Once again, I beg your indulgence in enjoying (hopefully) this encore viewing of a Gimbling
that appeared back in 2013 while I continue to work on my NaNoWriMo project.
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I pretty much live in awe of folks who can, without aid, quote a great work, or a great speech, or a pithy saying or response from great thinkers or writers or philosophers … or whatever. Who often can, in the middle of a conversation, inject (and to be honest, often without conceit) “that reminds me of what Churchill once said….” or “I think it was Mark Twain who said…” or who can simply recite a line of Shakespeare – one of those that aren’t no brainers, like “To be or not to be” or “Out, damned spot! Out, I say!”.
Me? Well, let’s just say, Dorothy Parker, I ain’t. I can barely quote the no brainers. In fact, when searching for no brainers to quote in this essay, I had to reject “Neither a borrower nor a lender be” because I didn’t know if the correct wording was “nor” or “or”. I’m pretty sure it’s “nor”, but I’d have to look it up to confirm that. The same holds true even for one of my very favorite Shakespeare quotes. Despite using it time and time again, I can’t for the life of me remember if the correct wording is “This above all – to thine own self be true” or “This above all things – to thine own self be true.”
And accuracy is important. A quote is an absolute. Anything else is paraphrasing, and when you are attributing words to someone else, being absolute is imperative. After all, the person being quoted is rarely around to confirm the veracity of what is being said. If their words are being invoked, then there should be enough respect in play to make sure the words are right. Right? I know some of you out there have to agree, due to the proliferation of social media stills of the likes where an image of Benjamin Franklin is next to the text, ascribed to Abraham Lincoln, saying, “The trouble with quotes on the internet is that you can never know if they are genuine.”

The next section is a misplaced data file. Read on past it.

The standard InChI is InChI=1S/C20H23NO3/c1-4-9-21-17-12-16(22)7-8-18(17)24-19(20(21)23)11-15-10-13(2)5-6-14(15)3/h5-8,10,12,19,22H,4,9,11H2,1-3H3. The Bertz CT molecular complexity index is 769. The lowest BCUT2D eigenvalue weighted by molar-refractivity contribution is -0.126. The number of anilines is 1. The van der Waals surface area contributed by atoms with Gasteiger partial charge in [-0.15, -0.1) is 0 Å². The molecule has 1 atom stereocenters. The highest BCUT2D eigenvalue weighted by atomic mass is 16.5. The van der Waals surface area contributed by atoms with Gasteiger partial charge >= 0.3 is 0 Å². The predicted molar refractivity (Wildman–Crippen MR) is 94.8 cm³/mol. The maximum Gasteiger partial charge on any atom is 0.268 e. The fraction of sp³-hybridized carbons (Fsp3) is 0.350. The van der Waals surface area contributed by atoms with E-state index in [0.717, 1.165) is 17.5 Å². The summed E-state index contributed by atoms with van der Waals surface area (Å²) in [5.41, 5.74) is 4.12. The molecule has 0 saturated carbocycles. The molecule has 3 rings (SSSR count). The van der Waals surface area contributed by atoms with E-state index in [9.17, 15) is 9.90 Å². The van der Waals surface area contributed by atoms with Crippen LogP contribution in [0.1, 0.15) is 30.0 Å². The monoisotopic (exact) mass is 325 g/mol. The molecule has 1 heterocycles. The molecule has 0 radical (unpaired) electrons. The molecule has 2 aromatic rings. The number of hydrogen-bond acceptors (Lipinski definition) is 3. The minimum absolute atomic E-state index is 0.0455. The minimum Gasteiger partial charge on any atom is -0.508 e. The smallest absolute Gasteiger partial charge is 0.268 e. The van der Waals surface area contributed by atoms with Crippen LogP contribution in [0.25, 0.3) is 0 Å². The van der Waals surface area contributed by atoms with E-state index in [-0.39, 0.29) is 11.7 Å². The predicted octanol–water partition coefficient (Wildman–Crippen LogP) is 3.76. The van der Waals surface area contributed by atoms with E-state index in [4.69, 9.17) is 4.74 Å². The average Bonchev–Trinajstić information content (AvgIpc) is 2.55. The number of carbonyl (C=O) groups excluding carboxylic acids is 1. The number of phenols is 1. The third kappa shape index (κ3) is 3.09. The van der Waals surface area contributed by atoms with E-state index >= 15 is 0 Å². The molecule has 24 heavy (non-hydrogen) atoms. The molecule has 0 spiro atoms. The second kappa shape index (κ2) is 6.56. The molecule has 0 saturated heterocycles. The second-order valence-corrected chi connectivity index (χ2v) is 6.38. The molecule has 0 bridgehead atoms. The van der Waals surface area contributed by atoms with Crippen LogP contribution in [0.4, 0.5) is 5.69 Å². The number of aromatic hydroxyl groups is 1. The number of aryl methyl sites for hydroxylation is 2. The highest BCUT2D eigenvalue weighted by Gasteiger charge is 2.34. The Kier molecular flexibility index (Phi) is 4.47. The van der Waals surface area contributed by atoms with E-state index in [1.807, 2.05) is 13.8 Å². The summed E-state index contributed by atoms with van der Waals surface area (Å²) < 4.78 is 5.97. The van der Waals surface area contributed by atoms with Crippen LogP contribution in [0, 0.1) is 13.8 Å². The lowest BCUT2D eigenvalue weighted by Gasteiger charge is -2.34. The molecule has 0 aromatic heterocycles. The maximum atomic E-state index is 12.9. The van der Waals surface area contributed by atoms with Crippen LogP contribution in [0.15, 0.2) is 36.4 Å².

Of course, some misquotes and/or incorrect attributes have become legendary, and pretty much universally accepted. Sherlock Holmes never did say, “Elementary, my dear Watson,” and nowhere in the original series of Star Trek did anyone say, “Beam me up, Scotty.” Just like how “With great power comes great responsibility,” was not originally said by a dying Ben Parker to his nephew who would become Spiderman; instead, it was a final panel of the original story and was not uttered by any specific character. (I could have used the examples of “I disapprove of what you say, but I will defend to the death your right to say it”, which has been attributed to Voltaire but was actually written by Evelyn Beatrice Hall, or “Oh what a tangled web we weave/When first we practice to deceive,” often thought of as a quote from Shakespeare’s “Midsummer Night’s Dream” but is actually from Sir Walter Scott’s “Marmion”, but I thought the pop culture references would be more entertaining.)
But I digress. (I do that a lot.)